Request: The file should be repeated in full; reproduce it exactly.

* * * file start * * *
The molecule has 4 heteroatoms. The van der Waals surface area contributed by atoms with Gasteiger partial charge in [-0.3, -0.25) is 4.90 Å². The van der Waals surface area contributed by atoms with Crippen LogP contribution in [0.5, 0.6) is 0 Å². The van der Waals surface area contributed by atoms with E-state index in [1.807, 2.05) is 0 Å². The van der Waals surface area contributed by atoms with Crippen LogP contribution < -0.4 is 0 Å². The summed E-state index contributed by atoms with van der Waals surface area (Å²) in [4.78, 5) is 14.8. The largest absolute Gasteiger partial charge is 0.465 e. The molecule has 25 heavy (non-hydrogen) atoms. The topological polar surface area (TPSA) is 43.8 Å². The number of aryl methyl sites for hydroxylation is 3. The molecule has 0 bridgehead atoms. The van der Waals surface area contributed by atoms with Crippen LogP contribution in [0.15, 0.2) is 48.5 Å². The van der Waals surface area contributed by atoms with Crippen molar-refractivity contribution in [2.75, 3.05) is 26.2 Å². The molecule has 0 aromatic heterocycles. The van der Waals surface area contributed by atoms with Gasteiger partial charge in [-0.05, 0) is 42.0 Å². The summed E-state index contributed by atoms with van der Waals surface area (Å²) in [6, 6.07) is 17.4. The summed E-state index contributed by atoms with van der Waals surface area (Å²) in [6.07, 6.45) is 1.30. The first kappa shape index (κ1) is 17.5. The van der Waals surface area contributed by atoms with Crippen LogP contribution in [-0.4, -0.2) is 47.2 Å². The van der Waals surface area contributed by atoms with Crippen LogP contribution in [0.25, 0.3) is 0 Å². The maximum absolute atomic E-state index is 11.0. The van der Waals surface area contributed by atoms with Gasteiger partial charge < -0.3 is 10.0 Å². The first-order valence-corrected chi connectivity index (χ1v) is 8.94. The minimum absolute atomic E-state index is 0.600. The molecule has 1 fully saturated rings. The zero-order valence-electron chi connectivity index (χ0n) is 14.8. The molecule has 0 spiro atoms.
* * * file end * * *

The molecule has 4 heteroatoms. The van der Waals surface area contributed by atoms with Gasteiger partial charge in [-0.3, -0.25) is 4.90 Å². The van der Waals surface area contributed by atoms with Crippen LogP contribution in [0.5, 0.6) is 0 Å². The van der Waals surface area contributed by atoms with E-state index in [1.807, 2.05) is 0 Å². The van der Waals surface area contributed by atoms with Crippen LogP contribution < -0.4 is 0 Å². The summed E-state index contributed by atoms with van der Waals surface area (Å²) in [4.78, 5) is 14.8. The largest absolute Gasteiger partial charge is 0.465 e. The molecule has 25 heavy (non-hydrogen) atoms. The topological polar surface area (TPSA) is 43.8 Å². The number of aryl methyl sites for hydroxylation is 3. The molecule has 0 bridgehead atoms. The van der Waals surface area contributed by atoms with Crippen LogP contribution in [0.15, 0.2) is 48.5 Å². The van der Waals surface area contributed by atoms with Crippen molar-refractivity contribution in [2.75, 3.05) is 26.2 Å². The molecule has 0 aromatic heterocycles. The van der Waals surface area contributed by atoms with Gasteiger partial charge in [-0.05, 0) is 42.0 Å². The summed E-state index contributed by atoms with van der Waals surface area (Å²) in [6, 6.07) is 17.4. The summed E-state index contributed by atoms with van der Waals surface area (Å²) in [6.07, 6.45) is 1.30. The first kappa shape index (κ1) is 17.5. The van der Waals surface area contributed by atoms with Crippen LogP contribution in [-0.4, -0.2) is 47.2 Å². The van der Waals surface area contributed by atoms with Crippen LogP contribution in [0.25, 0.3) is 0 Å². The maximum absolute atomic E-state index is 11.0. The van der Waals surface area contributed by atoms with Gasteiger partial charge < -0.3 is 10.0 Å². The first-order valence-corrected chi connectivity index (χ1v) is 8.94. The minimum absolute atomic E-state index is 0.600. The molecule has 1 fully saturated rings. The zero-order valence-electron chi connectivity index (χ0n) is 14.8. The molecule has 0 spiro atoms.